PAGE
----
Brandon: And I think we kind of work on the idea of an 'idea meritocracy': the best idea wins. Quality comes first. And we always try to find opportunities for us to shine, obviously, in our own lights, whether it's in the video or in the storyline, or having a lead in the song or producing it. But definitely, we prioritise the quality and ideas and what's being brought to the table - even with the people we work with. We've always said we don't want to exclusively work with big names or people who are super successful, we want to work with people who are hungry and are raw talented because their work speaks for itself.
Austin: I'd definitely say I always bring the extreme to the table. For the Stars music video, I had this crazy, elaborate story idea that was never physically possible for us. One of the guys would bring me back down to earth a little bit. That's when you find a rough diamond and you refine it down to sharpen it.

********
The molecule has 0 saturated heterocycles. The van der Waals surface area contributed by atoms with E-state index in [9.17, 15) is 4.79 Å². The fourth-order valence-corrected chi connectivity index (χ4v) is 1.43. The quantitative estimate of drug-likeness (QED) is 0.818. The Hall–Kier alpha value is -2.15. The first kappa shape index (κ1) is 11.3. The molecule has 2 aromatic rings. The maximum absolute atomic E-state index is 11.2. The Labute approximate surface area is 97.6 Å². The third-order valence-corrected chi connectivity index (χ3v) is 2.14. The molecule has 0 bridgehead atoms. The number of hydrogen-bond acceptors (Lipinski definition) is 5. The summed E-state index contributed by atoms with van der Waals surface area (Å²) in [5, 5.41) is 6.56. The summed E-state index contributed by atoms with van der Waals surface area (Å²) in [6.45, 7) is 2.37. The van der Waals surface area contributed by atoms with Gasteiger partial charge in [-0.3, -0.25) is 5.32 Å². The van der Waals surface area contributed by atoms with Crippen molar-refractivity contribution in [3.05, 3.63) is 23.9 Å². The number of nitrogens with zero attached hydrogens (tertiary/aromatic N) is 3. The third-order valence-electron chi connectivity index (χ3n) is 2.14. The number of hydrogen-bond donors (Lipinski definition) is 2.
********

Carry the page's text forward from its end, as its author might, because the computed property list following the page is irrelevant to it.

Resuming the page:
What is one piece of advice or lesson that you wish you'd been told at the start of your journeys?
Brandon: Don't doubt yourself. Believe in yourself.
Edwin: You can't rush success.
Austin: You can't count on a single song to take you all the way.
Zion: Yes, facts.

And where would you guys be right now if not for music?
Austin: Back in North Carolina, doing nothing.
Zion: Homeless! I wasn't going to school.
Edwin: I'd be selling candy on the 5 train.
Zion: I'd be - what do they call it? The pilot? The conductor.

Growing up, was music something you were drawn to as an easy form of self-expression? Were you able to easily express yourselves creatively?